Agenda: Class 4

ET 690 Educational Technology Seminar

"If anything, these distractions have begun to serve an almost accidental function: They give people a false sense of shrewdness. Once anyone penetrates the Net's first few layers of junk, it's easy to think that the hard work has been done and that whatever information remains should be relatively solid. When it comes to learning the principles of academic research, nothing could be further from the truth." --Oppenheimer, p. 156

"Are these the values we want influencing our children." --Healy, p. 34

"The most interactive experience you ever had with your computer is less interactive than the most meaningless experience you ever had with your cat!" --Tom Snyder (as cited in Healy, p. 39)

"And this is where I begin. The questions for the future are not whether children will love their robot companions more than their pets or even their parents. The questions are rather, What will love be? And what will it mean to achieve ever-greater intimacy with our machines? Are we ready to see ourselves in the mirror of the machine and to see love as our performances of love?" --Turkle, p. 138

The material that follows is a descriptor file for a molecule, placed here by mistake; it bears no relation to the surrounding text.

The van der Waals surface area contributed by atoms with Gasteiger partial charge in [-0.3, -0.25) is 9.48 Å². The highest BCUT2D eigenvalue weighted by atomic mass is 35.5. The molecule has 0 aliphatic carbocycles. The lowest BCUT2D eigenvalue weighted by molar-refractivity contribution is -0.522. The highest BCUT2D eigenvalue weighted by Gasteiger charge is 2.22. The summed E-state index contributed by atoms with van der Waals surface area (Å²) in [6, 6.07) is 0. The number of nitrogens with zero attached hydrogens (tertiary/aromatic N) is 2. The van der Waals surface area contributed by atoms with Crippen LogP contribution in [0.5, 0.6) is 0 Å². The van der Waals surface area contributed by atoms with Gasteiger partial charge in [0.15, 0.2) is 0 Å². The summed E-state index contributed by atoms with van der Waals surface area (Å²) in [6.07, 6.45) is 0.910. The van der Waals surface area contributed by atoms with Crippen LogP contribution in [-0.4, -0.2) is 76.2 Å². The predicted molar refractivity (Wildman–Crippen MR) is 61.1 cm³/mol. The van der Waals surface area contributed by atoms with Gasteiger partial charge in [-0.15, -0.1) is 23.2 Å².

"Nurturance was the killer app for robotics. Tending the robots incited our engagement. There is a parallel for the networked life. Always on and (now) always with us, we tend the Net, and the Net teaches us to need it." --Turkle, p. 154

"I have come to value the few remaining quiet places in the world. They remind us that there are things that must be thought about in the privacy of one's own mind, not in the presence of fragmented, graphical interfaces, or chattering printers, or beeping, blinking video displays. Thought about--with an investment of interpretive effort and critical skill, not simply, passively registered as a stimulus or clicked-on like a hypertext button." Roszak, p. 200

"The self shaped in a world of rapid response measures success by calls made, e-mails answered, texts replied to, contacts reached. This self is calibrated on the basis of what technology proposes, by what it makes easy. But in the technology-induced pressure for volume and velocity, we confront a paradox. We insist that our world is increasingly complex, yet we have created a communications culture that has decreased the time available for us to sit and think uninterrupted. As we communicate in ways that ask for almost instantaneous responses, we don’t allow sufficient space to consider complicated problems." --Turkle, p. 166

"Social media ask us to represent ourselves in simplified ways. And then, faced with an audience, we feel pressure to conform to these simplifications." --Turkle, p. 185

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This page was prepared by Dr. David M. Marcovitz.

Last Updated: February 5, 2014